More on Pseudonymity

Kelly Ramsey yesterday jumped on the “pseudonymity is bad” bandwagon, opining:

Bloggers often, but not always, publish under pseudonyms. So do teenagers, college students, and other random citizens of no intellectual import.

Judgemental much, Kelly? Whereas I believe opinions should be weighed and valued on their own merits, it’s clear that – as I pointed out before – for some, who’s talking is more important than what’s being said.

A well-maintained pseudonym also allows one to disappear, if need be. People who can readily disappear are not dependent upon their reputations.

Any number of people have written any number of interesting and noteworthy things – under their own names – and later disappeared. Online, you can be anyone, and anything, you wish. For all I know, “Kelly Ramsey” is a pseudonym for, say, Norm Coleman. Hey, I can’t prove otherwise, can I?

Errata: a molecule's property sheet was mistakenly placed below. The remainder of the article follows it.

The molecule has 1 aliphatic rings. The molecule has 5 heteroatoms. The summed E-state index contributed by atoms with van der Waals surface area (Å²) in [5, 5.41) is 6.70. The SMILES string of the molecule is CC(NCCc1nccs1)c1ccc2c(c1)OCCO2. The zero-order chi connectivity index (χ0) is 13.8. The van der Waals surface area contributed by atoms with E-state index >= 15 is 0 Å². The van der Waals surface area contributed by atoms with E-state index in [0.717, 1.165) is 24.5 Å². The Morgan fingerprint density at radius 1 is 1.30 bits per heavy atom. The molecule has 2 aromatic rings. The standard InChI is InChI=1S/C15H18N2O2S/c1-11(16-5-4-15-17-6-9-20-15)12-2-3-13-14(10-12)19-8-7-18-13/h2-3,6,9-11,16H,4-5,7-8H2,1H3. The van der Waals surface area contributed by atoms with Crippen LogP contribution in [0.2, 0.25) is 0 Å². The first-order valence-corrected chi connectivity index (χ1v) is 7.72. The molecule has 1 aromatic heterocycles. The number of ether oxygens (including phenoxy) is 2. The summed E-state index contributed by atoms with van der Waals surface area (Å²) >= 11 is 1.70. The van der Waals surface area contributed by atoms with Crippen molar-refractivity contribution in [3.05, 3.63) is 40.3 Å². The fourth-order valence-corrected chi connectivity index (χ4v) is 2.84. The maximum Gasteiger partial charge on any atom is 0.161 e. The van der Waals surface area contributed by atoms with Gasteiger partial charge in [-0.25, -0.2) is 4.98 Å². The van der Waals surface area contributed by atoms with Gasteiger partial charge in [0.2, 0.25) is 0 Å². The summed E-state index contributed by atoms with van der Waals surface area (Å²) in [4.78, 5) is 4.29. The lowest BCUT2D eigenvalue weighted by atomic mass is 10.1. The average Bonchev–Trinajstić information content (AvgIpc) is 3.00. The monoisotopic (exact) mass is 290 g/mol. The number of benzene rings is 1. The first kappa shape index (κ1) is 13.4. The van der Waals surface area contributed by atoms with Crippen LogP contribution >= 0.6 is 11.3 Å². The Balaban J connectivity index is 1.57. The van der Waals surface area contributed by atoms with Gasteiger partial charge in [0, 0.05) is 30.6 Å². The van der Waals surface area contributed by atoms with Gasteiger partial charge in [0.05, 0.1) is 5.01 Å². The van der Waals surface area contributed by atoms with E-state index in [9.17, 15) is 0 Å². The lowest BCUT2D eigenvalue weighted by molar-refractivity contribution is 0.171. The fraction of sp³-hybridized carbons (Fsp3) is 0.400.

Why can a pseudonymous author not be “dependent” on their reputation? For that matter, why care so much about authorial reputation? Grow some critical thinking skills, and evaluate everything objectively. It’s much more productive than character attacks on pseudonymous personas…

Published in: General, Meta | on March 28th, 2006| 2 Comments »

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  1. On 3/29/2006 at 1:42 pm mlah Said:

    if you discredit all anonymous sources, you also discredit the federalist papers, by ‘publios’. benchmark in american politics and values.

  2. On 3/31/2006 at 1:49 am Why pseudonymity means irrelevance | Bark at the Hole Said:

    […] Reluctantly, I must give credit to Redpin of Entropic Memes (citation manners can be damned inconvenient) for alerting me to an interesting post and discussion at The American Prospect’s blog (27 March) about pseudonymous and anonymous political blogging. It has been quite valuable. Some observations: […]